Touchstone 2

Moving through Doubt & Despair


Once we’re created some room for difficult emotions to come up, one that might surface is doubt, particularly doubt that the future is hopeful and that the Divine is helping us get there. And when doubt lingers in our consciousness for long enough without enough reasons for hope, it turns into despair.

These are hallmarks of a crisis of meaning. With the devastation caused by the coronavirus and our social reaction to it, how can we trust that the world is headed in a good direction? And how can we trust that Someone is steering the ship?

I believe that, despite the reality of suffering, there is always a compelling rationale for faith in the future and the Divine.[2] But I also believe mere rationality – whether based on religion, secular philosophy, or even clear-eyed spirituality – usually provides cold comfort. For our faith to take root and reassure us, we need experiences that nurture it.[3]

In our age of such dissolution and disillusionment, where do we turn for such experiences?

  • I always advocate relationships, community, and art as reliable places to find encouragement. But even more so, I recommend time in Nature.

Our planet, down to each person’s local environment, is vibrantly alive with the incarnate presence of the Divine. Every sound is a note in the symphony of Creation. Every smell is a flavor in the Earth’s great banquet. Every naturally textured-and-colored surface is a mirror of Spirit, our individual Souls, and the Sacredness of the biosphere. The wild world is undeniably and irrepressibly beautiful. And a living testament to a loving Creator.

  • Especially in our times of doubt and despair, when no work or word of human origin can give us solace, the best thing we can do is go wandering-and-wondering in Nature.[4]

  • Here are my tips on how to do this wa/ondering well.

  • In addition, I recommend that, when in search of something true to believe in, you seek out (either or both) Nature’s intimacy and grandeur.

Look for beauty in the small and understated – there you will find the intricate, self-regenerating artistry of the living world. Look for beauty in the big and breathtaking – there you will find the epic, humbling sweep of time and the elements. In both cases, it will be hard not to feel delight and awe at your own bigness and smallness in the cosmic tapestry. And maybe even at the One who wove it, made it all – including you – with such fierce, tender love and care.

  • Remain there as long as you can. If you watch, listen, feel for long enough, you may just notice Someone watching, listening, feeling you right back.

  • Bring your questions. From how to find meaning in the pandemic, to how to find meaning in life – the Guide will have guidance for you when you are ready to receive it.

  • And share your story about the experience. I’d love to hear it. Others would too. Even if it’s something you keep between yourself and the living world, I hope you find ways to let the story live through you. This is how we create a future worth believing in.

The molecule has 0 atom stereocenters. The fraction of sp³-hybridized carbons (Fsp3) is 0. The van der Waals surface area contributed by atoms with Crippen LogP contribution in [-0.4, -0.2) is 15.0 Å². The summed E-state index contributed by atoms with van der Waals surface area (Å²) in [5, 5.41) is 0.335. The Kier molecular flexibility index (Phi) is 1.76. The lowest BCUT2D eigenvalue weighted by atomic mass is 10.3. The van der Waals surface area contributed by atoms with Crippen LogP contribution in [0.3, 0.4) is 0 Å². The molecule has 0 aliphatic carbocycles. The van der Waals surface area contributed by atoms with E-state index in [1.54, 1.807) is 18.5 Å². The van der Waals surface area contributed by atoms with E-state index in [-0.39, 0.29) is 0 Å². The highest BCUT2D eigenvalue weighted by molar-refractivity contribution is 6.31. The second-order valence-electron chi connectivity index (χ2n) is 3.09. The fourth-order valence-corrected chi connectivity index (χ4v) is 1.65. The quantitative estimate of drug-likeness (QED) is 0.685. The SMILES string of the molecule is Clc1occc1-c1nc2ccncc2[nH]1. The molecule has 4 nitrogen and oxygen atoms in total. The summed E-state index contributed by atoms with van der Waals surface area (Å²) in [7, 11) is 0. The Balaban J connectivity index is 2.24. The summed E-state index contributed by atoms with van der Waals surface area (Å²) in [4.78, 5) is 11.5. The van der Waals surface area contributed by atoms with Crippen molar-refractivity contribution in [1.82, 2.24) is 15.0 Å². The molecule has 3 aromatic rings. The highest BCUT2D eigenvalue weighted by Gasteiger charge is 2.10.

Here’s one of my own stories of a Pandemic Era wa/ondering. In June 2020, in the wake of my friend Marny passing on from COVID, the murder of George Floyd, and the protests in my hometown of Minneapolis, I spent a day and night in solitude at Sun Lakes Dry Falls State Park in central Washington. The park rests in an ancient canyon – a desert oasis surrounded by rocky, lichen-encrusted cliffs. I wa/ondered around for hours, at first taking in the magnificent beauty, then eventually crying and praying: “Where are you? Are you with us?”

I found myself walking under a cliff. All along the canyon walls, there were piles of jagged stones, eroded and fallen from their perches above. One fell near me as I cried out. I looked up.

I saw a face. The natural features of the rock looked like a huge, carved face, gazing down at me. It looked deeply sad, like it had been crying too.

I realized it was. The fallen stone had been a tear, the pile of stones on which I stood, a great hill of tears. All along the canyon, miles of mountains of tears. And above them, thousands of faces. All weeping.

Weeping for the suffering of humankind. Crying for the destruction wrought by the virus. Crying for the destruction wrought by racism. Crying for George and for Marny and their loved ones. Crying for us. Crying with us. I could now almost hear the silent sobs of the Earth, of the Spirit, echoing around the canyon, vowing to help us heal. I added my tears to the canyon’s, and made the same vow.

Where will your wa/ondering take you?

Stay tuned for Part 5: The Need for Catharsis – Creativity, Eulogies, and Intentions!

If you’re looking for more practical insights before then, check out the Lessons from the Pandemic Hub on my website. And if you’re looking for ways to help the Recovery, Reengagement, and Reimagination effort ASAP, share that Hub page and share this blog with people you know, especially if they’re struggling with these things or are a leader who can make a difference in your community.

Works Cited, Further Reading
  1. Bard, B. (2023, March 21). Guide for the Grief Journey: Ten Touchstones. InVocation.

  2. Bard, B. (2022, January 2). Moving through existential despair to resilient hope. InVocation.

  3. Bard, B. (2022, January 21). What is spirituality? why do we need it? - part 1. InVocation.

  4. Bard, B. (2022, January 5). Simple settings for spiritual growth – part 1: Nature & ritual. InVocation.

Image Credits